Finally, against Collins in the third round on Friday, Serena found her best tennis of the clay season to hold off her compatriot. After taking a competitive first set, Serena found herself down 1-4 in the second as Collins showcased her canny point construction. This time, Serena didn't let things go to a third set. Her movement became more explosive and her corner defense unbreakable. She found another level of intensity in her groundstrokes. The result? Five straight games to cross the finish line with a 6-4, 6-4 win and a return to the Round of 16 in Paris.
"Yeah, that felt really good for me," Serena said after the win. "Things were not going my way. It's not like she gave me those games. I had to earn it and turn it around. That was really positive for me going into the next match.
"Was it my best match of the week? I don't know. I felt that I needed to be really focused way a lot in this match because she's playing really well.
"I've had a rough clay-court season thus far, so I'm happy to get some wins on the clay."
Azarenka, Badosa emerge as prime challengers
With Friday's loss by No.3 seed Aryna Sabalenka, Serena is the highest seed remaining in the bottom half of the draw. Who are likely to be her biggest challengers?
If No.21 seed Elena Rybakina can channel the form that made her the hottest player on tour before last spring's pandemic shutdown, she could have the weapons to bother the American in their Round of 16 duel. But the 21-year-old has been struggling since Australia, and her Week 1 wins over No. 493 Elsa Jaquemot, No.82 Nao Hibino and No.144 Elena Vesnina were her first trio of consecutive wins since the first week of the season.
Only three players in the bottom half Round of 16 have made it to a Slam semifinal: Serena, Victoria Azarenka and Marketa Vondrousova. All three have done so in Paris, with Serena, Azarenka (a 2013 semifinalist) and Vondrousova (a 2019 finalist).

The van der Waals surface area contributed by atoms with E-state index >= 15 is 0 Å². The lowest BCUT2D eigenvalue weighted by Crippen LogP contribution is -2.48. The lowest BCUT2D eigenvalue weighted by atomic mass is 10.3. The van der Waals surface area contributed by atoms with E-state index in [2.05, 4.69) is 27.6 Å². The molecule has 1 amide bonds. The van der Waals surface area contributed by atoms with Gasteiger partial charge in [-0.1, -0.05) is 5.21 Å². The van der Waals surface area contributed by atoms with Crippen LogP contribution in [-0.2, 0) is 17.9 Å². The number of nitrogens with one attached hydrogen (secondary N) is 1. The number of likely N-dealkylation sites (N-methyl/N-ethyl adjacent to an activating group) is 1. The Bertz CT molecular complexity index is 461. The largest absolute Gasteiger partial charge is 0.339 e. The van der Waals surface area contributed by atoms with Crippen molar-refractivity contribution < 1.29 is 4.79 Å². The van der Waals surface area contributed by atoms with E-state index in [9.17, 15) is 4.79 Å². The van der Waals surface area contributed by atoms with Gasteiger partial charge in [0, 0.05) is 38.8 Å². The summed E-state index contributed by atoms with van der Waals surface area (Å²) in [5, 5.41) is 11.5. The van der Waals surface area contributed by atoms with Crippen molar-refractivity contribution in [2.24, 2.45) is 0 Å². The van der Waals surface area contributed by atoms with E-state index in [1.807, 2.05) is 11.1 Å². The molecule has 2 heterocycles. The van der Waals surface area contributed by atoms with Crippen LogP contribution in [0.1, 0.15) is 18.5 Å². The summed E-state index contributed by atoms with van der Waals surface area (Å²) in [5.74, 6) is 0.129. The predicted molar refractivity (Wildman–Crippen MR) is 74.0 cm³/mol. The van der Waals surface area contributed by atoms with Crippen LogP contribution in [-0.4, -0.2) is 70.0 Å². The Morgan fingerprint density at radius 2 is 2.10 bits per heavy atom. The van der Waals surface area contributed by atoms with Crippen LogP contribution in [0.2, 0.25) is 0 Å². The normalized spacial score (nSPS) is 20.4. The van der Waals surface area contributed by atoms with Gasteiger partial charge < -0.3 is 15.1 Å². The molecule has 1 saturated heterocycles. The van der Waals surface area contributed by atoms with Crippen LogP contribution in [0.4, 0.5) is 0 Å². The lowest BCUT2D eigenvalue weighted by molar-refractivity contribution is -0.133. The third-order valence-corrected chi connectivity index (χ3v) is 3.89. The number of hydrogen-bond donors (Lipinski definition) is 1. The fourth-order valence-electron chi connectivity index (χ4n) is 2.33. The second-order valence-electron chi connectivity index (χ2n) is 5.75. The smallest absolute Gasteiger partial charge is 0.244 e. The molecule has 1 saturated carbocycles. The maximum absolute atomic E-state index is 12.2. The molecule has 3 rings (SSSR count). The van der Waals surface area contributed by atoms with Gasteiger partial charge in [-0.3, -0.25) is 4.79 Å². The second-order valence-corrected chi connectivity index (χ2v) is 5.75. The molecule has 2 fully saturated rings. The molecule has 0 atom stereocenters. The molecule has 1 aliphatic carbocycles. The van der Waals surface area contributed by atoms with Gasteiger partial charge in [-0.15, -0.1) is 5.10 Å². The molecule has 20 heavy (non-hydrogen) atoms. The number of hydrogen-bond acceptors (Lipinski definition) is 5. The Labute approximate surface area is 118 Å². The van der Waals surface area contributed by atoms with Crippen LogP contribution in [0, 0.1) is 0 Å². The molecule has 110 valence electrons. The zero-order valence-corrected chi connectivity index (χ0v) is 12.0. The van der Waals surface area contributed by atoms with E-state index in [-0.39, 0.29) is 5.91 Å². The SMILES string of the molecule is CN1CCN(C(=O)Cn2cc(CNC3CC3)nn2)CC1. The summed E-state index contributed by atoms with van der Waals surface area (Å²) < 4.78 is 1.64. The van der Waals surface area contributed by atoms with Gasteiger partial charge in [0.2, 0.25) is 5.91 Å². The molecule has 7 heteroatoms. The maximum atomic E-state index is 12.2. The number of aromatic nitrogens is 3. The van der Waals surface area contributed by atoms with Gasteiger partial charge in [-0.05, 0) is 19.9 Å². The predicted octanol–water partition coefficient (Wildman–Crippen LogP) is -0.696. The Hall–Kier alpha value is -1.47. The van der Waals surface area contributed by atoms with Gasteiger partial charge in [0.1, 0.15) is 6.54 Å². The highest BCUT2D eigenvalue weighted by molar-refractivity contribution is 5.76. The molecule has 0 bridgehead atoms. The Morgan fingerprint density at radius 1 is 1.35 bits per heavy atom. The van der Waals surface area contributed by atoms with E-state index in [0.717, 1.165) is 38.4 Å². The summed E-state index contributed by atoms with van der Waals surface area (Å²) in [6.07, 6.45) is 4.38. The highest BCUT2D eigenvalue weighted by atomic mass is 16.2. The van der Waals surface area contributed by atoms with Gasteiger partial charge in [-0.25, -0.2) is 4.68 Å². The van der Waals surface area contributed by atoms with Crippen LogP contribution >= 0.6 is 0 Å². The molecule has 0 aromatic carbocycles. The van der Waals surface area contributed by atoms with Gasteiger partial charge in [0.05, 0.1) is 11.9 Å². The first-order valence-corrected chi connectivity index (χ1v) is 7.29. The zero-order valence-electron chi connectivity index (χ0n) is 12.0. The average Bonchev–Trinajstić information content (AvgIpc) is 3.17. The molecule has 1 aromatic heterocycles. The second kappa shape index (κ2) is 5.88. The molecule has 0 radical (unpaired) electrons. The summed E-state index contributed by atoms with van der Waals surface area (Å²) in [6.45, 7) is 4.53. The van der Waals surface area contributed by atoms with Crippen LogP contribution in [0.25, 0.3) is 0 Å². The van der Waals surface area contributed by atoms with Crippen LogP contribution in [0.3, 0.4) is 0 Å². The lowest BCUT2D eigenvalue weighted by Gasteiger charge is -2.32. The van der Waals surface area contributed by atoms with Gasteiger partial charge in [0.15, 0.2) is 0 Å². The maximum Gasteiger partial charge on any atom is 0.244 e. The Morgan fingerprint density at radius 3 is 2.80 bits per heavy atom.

On experience alone, Azarenka emerges as a Week 2 threat. The former No.1 has struggled all season with injury, but after three weeks of pain-free practice ahead of Roland Garros, the two-time major champion has tallied good wins over Svetlana Kuznetsova, Lyon champion Clara Tauson and Madison Keys. Azarenka is the only player in the bottom half to have beaten Serena. The most recent victory came last fall in the semifinals of the US Open.
On form, it's Spain Paula Badosa who is the standout of the bottom half. The 23-year-old now has a tour-leading 16-2 on clay this season and has won 12 of her past 13 matches, and that loss came to No.1 Ashleigh Barty in Madrid. In her first true test of the tournament, Badosa showed steely composure and maturity to save match point to defeat Ana Bogdan, 2-6, 7-6(4), 6-4 in the best-quality match of the tournament so far.
Then again, as Badosa will tell you, sometimes the numbers go out the window on the WTA Tour.
"When you have more expectations, people expect that you win that matches like you're favorite in that moment," Badosa said. "So it's tough. The thing is that you saw today, when a girl, Ana, she's 100 in the world, but today she played like Top 20, Top 10 match.
"So you never know. You never know, and you never know that maybe a top player plays a little bit worse that day. Today she played amazing. I'm prepared for every match, and expect that they can play like this."